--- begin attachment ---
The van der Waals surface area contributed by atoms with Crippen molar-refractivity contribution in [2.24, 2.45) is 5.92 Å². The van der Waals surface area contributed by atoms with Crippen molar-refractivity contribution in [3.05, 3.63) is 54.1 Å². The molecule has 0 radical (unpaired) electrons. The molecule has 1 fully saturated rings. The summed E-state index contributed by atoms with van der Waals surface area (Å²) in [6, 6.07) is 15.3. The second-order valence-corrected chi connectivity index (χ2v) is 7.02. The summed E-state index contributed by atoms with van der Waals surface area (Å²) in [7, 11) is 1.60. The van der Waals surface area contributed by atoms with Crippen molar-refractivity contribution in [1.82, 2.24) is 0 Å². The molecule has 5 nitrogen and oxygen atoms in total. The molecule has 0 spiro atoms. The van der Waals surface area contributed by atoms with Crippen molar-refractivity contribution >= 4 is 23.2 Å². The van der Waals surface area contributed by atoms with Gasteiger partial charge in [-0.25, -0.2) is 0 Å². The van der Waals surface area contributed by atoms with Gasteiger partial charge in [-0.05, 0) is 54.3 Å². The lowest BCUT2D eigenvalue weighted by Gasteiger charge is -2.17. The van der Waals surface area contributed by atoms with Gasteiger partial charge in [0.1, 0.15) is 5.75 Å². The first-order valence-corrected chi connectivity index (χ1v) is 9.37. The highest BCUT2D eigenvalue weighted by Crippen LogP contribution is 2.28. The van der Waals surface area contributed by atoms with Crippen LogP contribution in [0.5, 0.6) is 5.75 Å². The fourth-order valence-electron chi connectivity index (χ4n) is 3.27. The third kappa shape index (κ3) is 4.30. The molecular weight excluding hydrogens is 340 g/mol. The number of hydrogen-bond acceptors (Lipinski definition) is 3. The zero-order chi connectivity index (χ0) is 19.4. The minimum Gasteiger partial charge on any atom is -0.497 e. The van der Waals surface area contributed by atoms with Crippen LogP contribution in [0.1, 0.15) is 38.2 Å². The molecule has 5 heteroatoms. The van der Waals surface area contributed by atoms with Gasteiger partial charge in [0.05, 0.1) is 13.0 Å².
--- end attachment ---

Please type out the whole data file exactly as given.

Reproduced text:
The van der Waals surface area contributed by atoms with Crippen molar-refractivity contribution in [2.24, 2.45) is 5.92 Å². The van der Waals surface area contributed by atoms with Crippen molar-refractivity contribution in [3.05, 3.63) is 54.1 Å². The molecule has 0 radical (unpaired) electrons. The molecule has 1 fully saturated rings. The summed E-state index contributed by atoms with van der Waals surface area (Å²) in [6, 6.07) is 15.3. The second-order valence-corrected chi connectivity index (χ2v) is 7.02. The summed E-state index contributed by atoms with van der Waals surface area (Å²) in [7, 11) is 1.60. The van der Waals surface area contributed by atoms with Crippen molar-refractivity contribution in [1.82, 2.24) is 0 Å². The molecule has 5 nitrogen and oxygen atoms in total. The molecule has 0 spiro atoms. The van der Waals surface area contributed by atoms with Crippen molar-refractivity contribution >= 4 is 23.2 Å². The van der Waals surface area contributed by atoms with Gasteiger partial charge in [-0.25, -0.2) is 0 Å². The van der Waals surface area contributed by atoms with Gasteiger partial charge in [-0.05, 0) is 54.3 Å². The lowest BCUT2D eigenvalue weighted by Gasteiger charge is -2.17. The van der Waals surface area contributed by atoms with Gasteiger partial charge in [0.1, 0.15) is 5.75 Å². The first-order valence-corrected chi connectivity index (χ1v) is 9.37. The highest BCUT2D eigenvalue weighted by Crippen LogP contribution is 2.28. The van der Waals surface area contributed by atoms with Crippen LogP contribution in [0.5, 0.6) is 5.75 Å². The fourth-order valence-electron chi connectivity index (χ4n) is 3.27. The third kappa shape index (κ3) is 4.30. The molecular weight excluding hydrogens is 340 g/mol. The number of hydrogen-bond acceptors (Lipinski definition) is 3. The zero-order chi connectivity index (χ0) is 19.4. The minimum Gasteiger partial charge on any atom is -0.497 e. The van der Waals surface area contributed by atoms with Crippen LogP contribution in [0.1, 0.15) is 38.2 Å². The molecule has 5 heteroatoms. The van der Waals surface area contributed by atoms with Gasteiger partial charge in [0.05, 0.1) is 13.0 Å².